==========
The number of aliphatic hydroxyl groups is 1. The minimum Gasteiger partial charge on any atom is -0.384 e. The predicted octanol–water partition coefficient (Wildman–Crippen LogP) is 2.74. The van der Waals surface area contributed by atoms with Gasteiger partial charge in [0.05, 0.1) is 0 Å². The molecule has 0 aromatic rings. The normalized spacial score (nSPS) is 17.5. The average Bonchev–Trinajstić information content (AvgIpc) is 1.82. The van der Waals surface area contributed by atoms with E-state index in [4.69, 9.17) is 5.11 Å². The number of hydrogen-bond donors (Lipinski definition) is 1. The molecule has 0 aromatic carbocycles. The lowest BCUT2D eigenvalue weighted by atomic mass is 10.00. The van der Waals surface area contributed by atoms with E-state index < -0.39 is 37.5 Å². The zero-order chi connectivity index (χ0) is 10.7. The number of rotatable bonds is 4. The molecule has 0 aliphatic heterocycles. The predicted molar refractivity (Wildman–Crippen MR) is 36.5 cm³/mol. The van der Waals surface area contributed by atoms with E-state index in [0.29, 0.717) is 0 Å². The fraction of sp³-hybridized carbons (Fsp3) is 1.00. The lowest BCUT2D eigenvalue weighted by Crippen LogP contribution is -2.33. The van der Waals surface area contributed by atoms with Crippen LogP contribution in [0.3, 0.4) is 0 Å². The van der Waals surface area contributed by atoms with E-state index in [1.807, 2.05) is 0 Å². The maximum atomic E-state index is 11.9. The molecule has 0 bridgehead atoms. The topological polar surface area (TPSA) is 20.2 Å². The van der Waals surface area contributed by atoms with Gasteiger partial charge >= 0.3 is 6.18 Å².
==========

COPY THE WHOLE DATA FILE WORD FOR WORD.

The number of aliphatic hydroxyl groups is 1. The minimum Gasteiger partial charge on any atom is -0.384 e. The predicted octanol–water partition coefficient (Wildman–Crippen LogP) is 2.74. The van der Waals surface area contributed by atoms with Gasteiger partial charge in [0.05, 0.1) is 0 Å². The molecule has 0 aromatic rings. The normalized spacial score (nSPS) is 17.5. The average Bonchev–Trinajstić information content (AvgIpc) is 1.82. The van der Waals surface area contributed by atoms with E-state index in [4.69, 9.17) is 5.11 Å². The number of hydrogen-bond donors (Lipinski definition) is 1. The molecule has 0 aromatic carbocycles. The lowest BCUT2D eigenvalue weighted by atomic mass is 10.00. The van der Waals surface area contributed by atoms with E-state index < -0.39 is 37.5 Å². The zero-order chi connectivity index (χ0) is 10.7. The number of rotatable bonds is 4. The molecule has 0 aliphatic heterocycles. The predicted molar refractivity (Wildman–Crippen MR) is 36.5 cm³/mol. The van der Waals surface area contributed by atoms with E-state index in [0.29, 0.717) is 0 Å². The fraction of sp³-hybridized carbons (Fsp3) is 1.00. The lowest BCUT2D eigenvalue weighted by Crippen LogP contribution is -2.33. The van der Waals surface area contributed by atoms with Crippen LogP contribution in [0.3, 0.4) is 0 Å². The van der Waals surface area contributed by atoms with E-state index in [1.807, 2.05) is 0 Å². The maximum atomic E-state index is 11.9. The molecule has 0 bridgehead atoms. The topological polar surface area (TPSA) is 20.2 Å². The van der Waals surface area contributed by atoms with Gasteiger partial charge >= 0.3 is 6.18 Å².